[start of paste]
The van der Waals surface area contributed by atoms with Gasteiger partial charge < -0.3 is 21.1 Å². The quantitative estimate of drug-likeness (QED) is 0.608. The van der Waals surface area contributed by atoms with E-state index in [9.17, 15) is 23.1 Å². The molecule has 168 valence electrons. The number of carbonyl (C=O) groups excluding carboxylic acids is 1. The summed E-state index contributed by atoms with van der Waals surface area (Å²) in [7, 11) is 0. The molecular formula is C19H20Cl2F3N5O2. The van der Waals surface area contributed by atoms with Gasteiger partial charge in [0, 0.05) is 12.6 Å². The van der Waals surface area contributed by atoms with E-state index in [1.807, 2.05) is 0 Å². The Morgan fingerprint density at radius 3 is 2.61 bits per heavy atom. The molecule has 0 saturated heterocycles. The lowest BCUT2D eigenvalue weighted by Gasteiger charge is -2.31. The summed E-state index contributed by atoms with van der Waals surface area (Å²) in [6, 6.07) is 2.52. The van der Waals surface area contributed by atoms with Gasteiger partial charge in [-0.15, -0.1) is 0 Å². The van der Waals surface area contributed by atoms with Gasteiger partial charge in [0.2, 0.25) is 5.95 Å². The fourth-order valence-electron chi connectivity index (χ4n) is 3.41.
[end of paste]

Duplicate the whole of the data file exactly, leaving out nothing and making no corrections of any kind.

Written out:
The van der Waals surface area contributed by atoms with Gasteiger partial charge < -0.3 is 21.1 Å². The quantitative estimate of drug-likeness (QED) is 0.608. The van der Waals surface area contributed by atoms with E-state index in [9.17, 15) is 23.1 Å². The molecule has 168 valence electrons. The number of carbonyl (C=O) groups excluding carboxylic acids is 1. The summed E-state index contributed by atoms with van der Waals surface area (Å²) in [7, 11) is 0. The molecular formula is C19H20Cl2F3N5O2. The van der Waals surface area contributed by atoms with Gasteiger partial charge in [0, 0.05) is 12.6 Å². The van der Waals surface area contributed by atoms with E-state index in [1.807, 2.05) is 0 Å². The Morgan fingerprint density at radius 3 is 2.61 bits per heavy atom. The molecule has 0 saturated heterocycles. The lowest BCUT2D eigenvalue weighted by Gasteiger charge is -2.31. The summed E-state index contributed by atoms with van der Waals surface area (Å²) in [6, 6.07) is 2.52. The van der Waals surface area contributed by atoms with Gasteiger partial charge in [-0.15, -0.1) is 0 Å². The van der Waals surface area contributed by atoms with Gasteiger partial charge in [0.2, 0.25) is 5.95 Å². The fourth-order valence-electron chi connectivity index (χ4n) is 3.41.